The largest decreases in the quarterly rate came from accommodation and food, and other personal services, both falling 0.4% between Quarter 3 and Quarter 4 of 2016.

Transportation and storage services showed the largest contribution to the SPPI rate between Quarters 3 and 4 of 2016, with prices rising by 0.3%, compared with an increase of 0.5% between Quarters 2 and 3 of 2016. The main contributions to this increase were from business airfare prices, which increased 1.4% between Quarters 3 and 4 of 2016.

Professional, scientific and technical activities had the second largest contribution to the quarterly rate, increasing by 0.2% between Quarter 3 and Quarter 4 of 2016. The movement was driven by changes in the prices of business and management consultancy, and advertising services, which increased by 1.0% and 1.2% respectively.

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6. Economic context

Comparison with Consumer Prices Index

While the Services Producer Price Index (SPPI) measures the amount of money received by a company for services they’ve provided to other businesses and government, the prices paid by households is estimated by the Consumer Prices Index (CPI). While the costs associated with providing services to both businesses and households will be broadly similar, there may be different costs associated with providing services to different customers. Figure 6 shows a comparison with the “all services” sector of the CPI, which measures the prices paid for services by households.

Figure 6 shows that generally inflation in the CPI “all services” index runs at a higher rate than the SPPI. During the economic downturn in 2008 to 2009, the annual rates of inflation for both indices decreased and then recovered in 2010. The SPPI annual growth rate, however, did not return to pre-downturn rates, but remained relatively subdued at an average annual growth of 1.1% between 2010 and 2016. This is broadly in line with growth rates seen in 2004 to 2005. In the latest period, Quarter 4 (Oct to Dec) 2016, the SPPI annual growth was slightly above this long-term trend at 1.4%.

In contrast, the all services CPI annual growth rate rose to pre-downturn levels by early 2011, but has since declined to 2.3% in Quarter 4 2016 and has been broadly flat since Quarter 4 2014. In both series, the most recent movement in the 12-month growth rate in prices has been downwards. This is in contrast to the headline CPI 12-month growth rate, which increased between Quarter 3 (July to Sept) and Quarter 4 from 0.7% to 1.2%.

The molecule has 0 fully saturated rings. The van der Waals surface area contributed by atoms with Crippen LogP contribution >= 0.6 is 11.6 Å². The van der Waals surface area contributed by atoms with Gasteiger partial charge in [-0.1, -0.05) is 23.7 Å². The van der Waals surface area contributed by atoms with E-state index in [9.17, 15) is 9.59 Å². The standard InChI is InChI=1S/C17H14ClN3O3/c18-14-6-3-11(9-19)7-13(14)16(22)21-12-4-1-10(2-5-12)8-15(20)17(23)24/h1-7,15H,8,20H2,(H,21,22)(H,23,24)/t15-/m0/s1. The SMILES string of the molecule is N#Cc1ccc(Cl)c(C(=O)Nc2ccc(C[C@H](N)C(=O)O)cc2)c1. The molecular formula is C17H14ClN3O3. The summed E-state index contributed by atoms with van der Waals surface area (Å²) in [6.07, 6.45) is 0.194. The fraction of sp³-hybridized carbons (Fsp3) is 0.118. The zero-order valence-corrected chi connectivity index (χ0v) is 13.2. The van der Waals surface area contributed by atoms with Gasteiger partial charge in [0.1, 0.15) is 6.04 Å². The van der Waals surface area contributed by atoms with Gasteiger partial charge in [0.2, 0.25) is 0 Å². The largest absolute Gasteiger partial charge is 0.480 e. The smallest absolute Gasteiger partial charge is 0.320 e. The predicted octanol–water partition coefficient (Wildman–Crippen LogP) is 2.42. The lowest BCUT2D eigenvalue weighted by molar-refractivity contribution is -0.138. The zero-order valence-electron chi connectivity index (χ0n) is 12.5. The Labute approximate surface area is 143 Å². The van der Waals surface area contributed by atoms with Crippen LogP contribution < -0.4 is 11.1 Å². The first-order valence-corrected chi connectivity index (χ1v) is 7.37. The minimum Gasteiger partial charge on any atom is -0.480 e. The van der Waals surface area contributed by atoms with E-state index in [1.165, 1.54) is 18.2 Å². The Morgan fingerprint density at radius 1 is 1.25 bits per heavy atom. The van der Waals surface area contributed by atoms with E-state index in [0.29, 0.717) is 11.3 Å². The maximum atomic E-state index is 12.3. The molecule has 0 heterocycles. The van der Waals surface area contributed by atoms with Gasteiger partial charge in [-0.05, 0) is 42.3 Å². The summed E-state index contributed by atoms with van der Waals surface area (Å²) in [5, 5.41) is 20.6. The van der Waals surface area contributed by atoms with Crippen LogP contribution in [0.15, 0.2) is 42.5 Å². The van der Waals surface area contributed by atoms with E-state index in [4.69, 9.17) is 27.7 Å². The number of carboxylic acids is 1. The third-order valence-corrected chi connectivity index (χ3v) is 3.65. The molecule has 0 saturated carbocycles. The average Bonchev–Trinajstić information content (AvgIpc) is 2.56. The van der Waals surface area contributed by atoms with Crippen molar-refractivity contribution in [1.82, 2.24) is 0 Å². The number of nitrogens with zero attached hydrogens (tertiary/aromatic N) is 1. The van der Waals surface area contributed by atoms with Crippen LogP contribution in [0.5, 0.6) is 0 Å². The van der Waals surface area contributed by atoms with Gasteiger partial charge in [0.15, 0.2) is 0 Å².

For many services, the cost of labour is the largest component of the price charged by businesses for providing the service, rather than the cost of goods or fuels. As a result, a change in average wages of the workforce in the service sector can have an important impact on the SPPI. Previous analysis has shown that the price charged for services moves in a similar way to the service sector regular pay.

This may explain why the growth in the SPPI has generally been lower in the post-downturn period than in the pre-downturn period. Both average weekly earnings for those working in services and SPPI growth rates have been much lower since the economic downturn. The annual average growth rate for regular pay in the service sector was 4.1% between 2004 and 2007 but only 1.7% between 2010 and 2016.

Other measures of service sector inflation

There are other measures of service sector inflation available such as the Chartered Institute of Procurement and Supply (CIPS) Purchasing Managers’ Index and the Confederation of British Industry (CBI) Service Sector Survey. There are significant methodological differences between these surveys and SPPI; therefore, direct comparisons cannot be made.

International comparison

All countries within the European Union are required to produce a measure of producer price inflation for the services sector under the Short Term Statistics Regulation. Figure 7 shows the growth rates of services producer prices for a selection of EU countries from Quarter 3 (July to Sept) of 2011 to Quarter 3 of 2016; this is the latest comparable data available for most of the countries represented.

The UK recorded largely stable SPPIs, growing by 2.2% in Quarter 3 of 2016. This contrasts with France and Spain. France experienced negative SPPI inflation from Quarter 1 (Jan to Mar) of 2013 until Quarter 2 (Apr to June) of 2015 and has seen rises until Quarter 3 of 2016 where it has seen no change. Spain experienced negative SPPI inflation until Quarter 1 of 2015 and again since Quarter 1 of 2016. Austria has seen an increase of 1.4%, which is unchanged from Quarter 2 of 2016. Sweden has seen a fall of 0.2%, which is the first fall since Quarter 2 of 2014 and only the second fall since Quarter 3 of 2011.